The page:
British Prime Minister Gordon Brown said on Thursday that the results of the Group of 20 (G20) London summit will shorten the current recession.
“There are no quick fixes but with our six pledges today we can shorten the recession and we can save jobs,” Brown said at a press conference after G20 leaders concluded their one-day summit.
"This is the day that the world came together to fight back against the global recession not with words but with a plan for global recovery," Brown told reporters.
Chinese President Hu Jintao (4th L, 1st row), and other leaders attending the Group of 20 summit, and top officials from relevant organizations pose for group photos in London, Britain, April 2, 2009. (Xinhua/Li Xueren)
"Today we have reached a new consensus, to deal with the problems we face, [and] do what is necessary to restore growth and jobs," Brown said after the four hour summit.
He laid out the agreements that had been made by the G20leaders and he made clear that the proposals set forward were an attempt to rewrite the rules of capitalism.
In a move that would have pleased French President Nicholas Sarkozy and Germany's Chancellor Angela Merkel, he announced measures to deal with what he called the shadow banking system.
"We have agreed there will be an end to tax havens that do not transfer information on request," Brown said, and insisted that "The banking secrecy of the past must come to an end."
He said there had also been agreement to impose tough standards and sanctions for those who did not comply. This was all part of a plan to encourage corporate responsibility throughout the globe. In his much repeated phrase, he said that the global problems required global solutions, but said that the G20 leaders were committed to solving the crisis.
He said that international accounting standards would have to be set and that there would need to be tighter regulation with regards hedge funds and tax havens.
"We will implement new rules on pay and bonuses at a global level that reflect actual performance with no more rewards for failure," Brown added.
“We will clean up the banks so that they increase lending to families and businesses. And to enable this we have agreed for the first time, a common global approach to how we deal with impaired or toxic assets,” he said.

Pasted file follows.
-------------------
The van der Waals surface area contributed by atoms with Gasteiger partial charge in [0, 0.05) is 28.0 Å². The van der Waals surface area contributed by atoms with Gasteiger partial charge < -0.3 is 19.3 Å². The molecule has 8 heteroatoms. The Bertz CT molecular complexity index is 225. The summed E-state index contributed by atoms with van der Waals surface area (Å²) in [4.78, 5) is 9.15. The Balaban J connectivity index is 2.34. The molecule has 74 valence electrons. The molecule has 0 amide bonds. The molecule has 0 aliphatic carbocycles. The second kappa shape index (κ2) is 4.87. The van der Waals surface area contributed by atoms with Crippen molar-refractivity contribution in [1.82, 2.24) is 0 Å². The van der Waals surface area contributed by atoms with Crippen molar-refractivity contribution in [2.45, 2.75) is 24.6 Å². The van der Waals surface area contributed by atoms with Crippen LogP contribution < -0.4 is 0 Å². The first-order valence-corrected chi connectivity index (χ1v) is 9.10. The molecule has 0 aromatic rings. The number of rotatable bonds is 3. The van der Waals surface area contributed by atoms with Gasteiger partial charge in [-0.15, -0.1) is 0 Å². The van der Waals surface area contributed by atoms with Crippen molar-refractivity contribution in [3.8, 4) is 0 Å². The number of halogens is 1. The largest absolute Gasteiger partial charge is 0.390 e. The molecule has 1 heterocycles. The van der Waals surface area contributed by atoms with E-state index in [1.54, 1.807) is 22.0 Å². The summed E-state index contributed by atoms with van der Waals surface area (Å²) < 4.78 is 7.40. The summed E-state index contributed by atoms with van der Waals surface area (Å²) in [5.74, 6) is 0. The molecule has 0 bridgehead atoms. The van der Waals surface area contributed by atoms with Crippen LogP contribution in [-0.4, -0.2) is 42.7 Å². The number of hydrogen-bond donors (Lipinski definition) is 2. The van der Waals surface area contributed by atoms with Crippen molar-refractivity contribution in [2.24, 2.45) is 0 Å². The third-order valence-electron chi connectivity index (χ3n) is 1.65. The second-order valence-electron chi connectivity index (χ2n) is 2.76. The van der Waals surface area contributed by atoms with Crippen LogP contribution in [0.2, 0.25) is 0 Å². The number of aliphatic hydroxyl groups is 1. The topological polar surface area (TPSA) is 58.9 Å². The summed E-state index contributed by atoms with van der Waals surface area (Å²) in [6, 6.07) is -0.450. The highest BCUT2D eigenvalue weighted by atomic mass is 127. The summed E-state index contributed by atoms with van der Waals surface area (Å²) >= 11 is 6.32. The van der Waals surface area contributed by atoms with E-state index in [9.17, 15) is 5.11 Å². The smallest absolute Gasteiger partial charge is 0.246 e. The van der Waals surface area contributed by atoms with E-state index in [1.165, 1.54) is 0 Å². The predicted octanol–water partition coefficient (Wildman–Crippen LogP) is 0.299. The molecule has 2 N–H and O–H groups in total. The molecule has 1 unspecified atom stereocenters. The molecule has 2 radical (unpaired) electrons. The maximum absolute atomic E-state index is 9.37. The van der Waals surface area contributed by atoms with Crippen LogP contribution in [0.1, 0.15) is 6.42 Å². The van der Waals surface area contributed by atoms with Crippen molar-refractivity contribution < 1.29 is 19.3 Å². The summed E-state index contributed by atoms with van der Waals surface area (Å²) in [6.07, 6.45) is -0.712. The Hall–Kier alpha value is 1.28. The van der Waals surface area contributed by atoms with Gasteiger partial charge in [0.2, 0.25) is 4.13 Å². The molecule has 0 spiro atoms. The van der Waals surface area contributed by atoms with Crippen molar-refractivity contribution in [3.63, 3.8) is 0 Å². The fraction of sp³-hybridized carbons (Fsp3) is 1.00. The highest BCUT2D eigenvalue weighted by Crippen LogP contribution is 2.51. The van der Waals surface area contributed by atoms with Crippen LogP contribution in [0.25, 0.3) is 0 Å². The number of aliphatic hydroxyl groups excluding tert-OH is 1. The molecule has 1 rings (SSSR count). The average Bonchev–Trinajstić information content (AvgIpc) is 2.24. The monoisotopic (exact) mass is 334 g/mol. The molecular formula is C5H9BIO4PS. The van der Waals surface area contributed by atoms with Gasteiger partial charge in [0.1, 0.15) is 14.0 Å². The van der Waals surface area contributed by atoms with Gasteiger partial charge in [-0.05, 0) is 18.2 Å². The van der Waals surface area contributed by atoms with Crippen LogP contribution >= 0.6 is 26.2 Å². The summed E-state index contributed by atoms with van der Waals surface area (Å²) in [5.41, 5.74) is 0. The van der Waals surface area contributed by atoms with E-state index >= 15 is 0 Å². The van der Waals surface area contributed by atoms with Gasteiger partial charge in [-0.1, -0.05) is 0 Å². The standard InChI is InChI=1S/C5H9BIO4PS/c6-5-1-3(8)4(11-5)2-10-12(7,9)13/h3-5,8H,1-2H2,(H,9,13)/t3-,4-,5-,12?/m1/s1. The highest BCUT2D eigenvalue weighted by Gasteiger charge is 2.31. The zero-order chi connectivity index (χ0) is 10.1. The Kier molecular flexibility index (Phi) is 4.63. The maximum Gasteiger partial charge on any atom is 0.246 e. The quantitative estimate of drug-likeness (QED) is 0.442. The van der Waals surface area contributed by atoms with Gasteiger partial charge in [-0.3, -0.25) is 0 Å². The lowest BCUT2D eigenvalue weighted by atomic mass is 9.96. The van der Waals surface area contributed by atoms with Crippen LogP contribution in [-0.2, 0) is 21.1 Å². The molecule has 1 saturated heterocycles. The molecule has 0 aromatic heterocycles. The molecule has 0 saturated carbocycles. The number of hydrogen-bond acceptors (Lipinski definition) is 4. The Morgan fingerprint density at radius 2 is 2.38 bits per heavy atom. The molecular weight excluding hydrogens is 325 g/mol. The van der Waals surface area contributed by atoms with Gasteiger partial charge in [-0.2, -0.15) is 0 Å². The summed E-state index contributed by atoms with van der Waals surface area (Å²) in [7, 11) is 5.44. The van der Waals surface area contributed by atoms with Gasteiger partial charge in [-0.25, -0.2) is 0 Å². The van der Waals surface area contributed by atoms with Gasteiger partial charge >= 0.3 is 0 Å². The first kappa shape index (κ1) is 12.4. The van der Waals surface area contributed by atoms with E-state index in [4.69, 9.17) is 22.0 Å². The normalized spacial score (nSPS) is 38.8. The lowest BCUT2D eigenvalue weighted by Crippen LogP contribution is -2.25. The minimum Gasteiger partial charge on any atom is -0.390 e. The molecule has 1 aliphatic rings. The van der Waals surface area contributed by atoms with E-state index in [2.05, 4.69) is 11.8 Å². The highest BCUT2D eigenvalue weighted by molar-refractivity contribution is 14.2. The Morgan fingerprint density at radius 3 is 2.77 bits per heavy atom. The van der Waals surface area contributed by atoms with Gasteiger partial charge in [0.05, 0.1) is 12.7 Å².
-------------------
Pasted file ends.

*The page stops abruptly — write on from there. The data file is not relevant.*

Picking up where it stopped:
There were also proposals to spend huge amounts of money. "We are in the middle of an unprecedented fiscal expansion which will by the end of next year amount to an injection of five trillion dollars into our economies," Brown said. It was necessary, he insisted and said it would save and create millions of jobs.
Brown went on to announce further injections of cash. "We have also agreed today additional resources of one trillion dollars that are available to the world economy through the International Monetary Fund and other institutions," he said.
“This is available to all IMF members and at the same time we will treble resources of the International Monetary Fund itself with up to an additional 500 billion dollars,” he said.
“Together, these actions give us confidence that the global economy can return to trend growth even faster than the International Monetary Fund is predicting,” he said.
“We will ask the international institutions to strengthen their independent surveillance of the world economy, and to promote growth
and the reduction of poverty,” he said.
“We have agreed that the mandates of these institutions that were created in 1945 must now be reformed to make them more accountable, more representative and more effective, ” he said.
“And this includes giving emerging markets and developing countries a greater voice and greater representation. And we will also enable that the heads and senior staff of these institutions are appointed on merit,” he added.
(Xinhua News Agency April 3, 2009)